|Died||1973 (aged 75 or 76)|
Montmartre, Paris, France
André Zucca was born in 1897 in Paris, the son of an Italian dressmaker. Zucca spent part of his youth in the United States before returning to France in 1915. Following the outbreak of World War I, he joined the French Army where he was wounded and decorated with the Croix de Guerre. After the war, he began a career as a photographer.
After several foreign reports from 1935 to 1937 (Italy, Greece, Yugoslavia, Japan, China, India, Morocco) alongside fellow journalist Joseph Kessel, he began work for several news publications, including L'Illustration, Paris-Soir, and Match. From September 1939 until the Fall of France in June 1940, he covered the Phony War in the press.
In 1941, he was contracted by the occupying Germans to work as a photographer and correspondent for the magazine Signal, a propaganda organ of the German Wehrmacht. His photography was used to support a positive image of the German occupation in France, as well as to encourage French men to volunteer for the Legion of French Volunteers Against Bolshevism, a collaborationist French militia serving on the Eastern Front. It is disputed whether or not Zucca's work for the Germans was linked to any ideological sympathies with Nazism, and some have argued he was a right-wing anarchist.
In addition to his contributions to Signal, he was one of the few photographers in occupied-Europe with access to Agfacolor film, a rare and expensive piece of color film at the time, thanks to his close relationship with the Germans. He is most well known today for his color photographs of daily life in Paris under German occupation.
His son Pierre, (fr) a film director, was born in 1943.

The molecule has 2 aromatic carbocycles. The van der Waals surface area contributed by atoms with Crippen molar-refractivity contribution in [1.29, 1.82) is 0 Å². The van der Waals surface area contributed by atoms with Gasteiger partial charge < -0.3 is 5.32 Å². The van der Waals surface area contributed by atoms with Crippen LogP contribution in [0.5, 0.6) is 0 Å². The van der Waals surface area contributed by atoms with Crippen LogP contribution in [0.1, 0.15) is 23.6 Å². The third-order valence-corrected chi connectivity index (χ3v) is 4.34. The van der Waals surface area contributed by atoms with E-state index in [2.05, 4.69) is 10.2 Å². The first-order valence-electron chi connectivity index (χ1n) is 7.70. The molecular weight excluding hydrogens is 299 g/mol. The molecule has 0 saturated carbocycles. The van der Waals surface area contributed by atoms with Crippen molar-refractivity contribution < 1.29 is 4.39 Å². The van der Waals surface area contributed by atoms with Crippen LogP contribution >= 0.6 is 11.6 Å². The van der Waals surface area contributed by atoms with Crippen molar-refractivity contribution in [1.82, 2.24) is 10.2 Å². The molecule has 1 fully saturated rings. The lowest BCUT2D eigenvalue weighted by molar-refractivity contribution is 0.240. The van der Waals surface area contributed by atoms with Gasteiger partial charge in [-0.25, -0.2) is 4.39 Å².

Following the liberation, he was placed on trial in October 1944 by the French Provisional Government in the épuration légale (legal purge), where his journalistic privileges were permanently revoked. The court ruled that no further legal action should be taken against Zucca, largely thanks to the credentials of a resistance member who spoke out on his behalf. With his journalism career in shambles, Zucca assumed the name André Piernic and settled in the French commune of Dreux, where he opened a small photo boutique, taking wedding and communion photos. He died in 1973.
His photo collections were purchased by the Bibliothèque historique de la ville de Paris in 1986, consisting primarily of his photos of occupied Paris taken during World War II. In 2008, Éditions Gallimard, a major French publishing house, worked with the city of Paris to organize an exhibition of Zucca's wartime photographs. The exhibition attracted a great deal of controversy for its portrayal of a seemingly-carefree, wartime Paris.
- "éditions Gallimard".
- "André Zucca, photographe et collabo". Le Journal du dimanche. Archived from the original on 2008-05-02.
- "André Zucca". Le Monde.
- "Des Parisiens sous l'Occupation, photographies et débats". sur le site de la Mairie de Paris. Archived from the original on 2010-04-19.CS1 maint: BOT: original-url status unknown (link)
- "Le gai Paris de l'Occupation". Le Nouvel Observateur.
- Kloth, Hans Michael (26 April 2008). "Sensationeller Foto-Fund: Paris unterm Hakenkreuz in Farbe". Spiegel Online. Der Spiegel. Retrieved 4 November 2016.
- "L'Occupation tranquille". Pierre Assouline. Archived from the original on 2015-06-03.
- Monti, Luca. "Paris addresses the images of André Zucca". foto.tevac.com/. Retrieved 23 September 2017.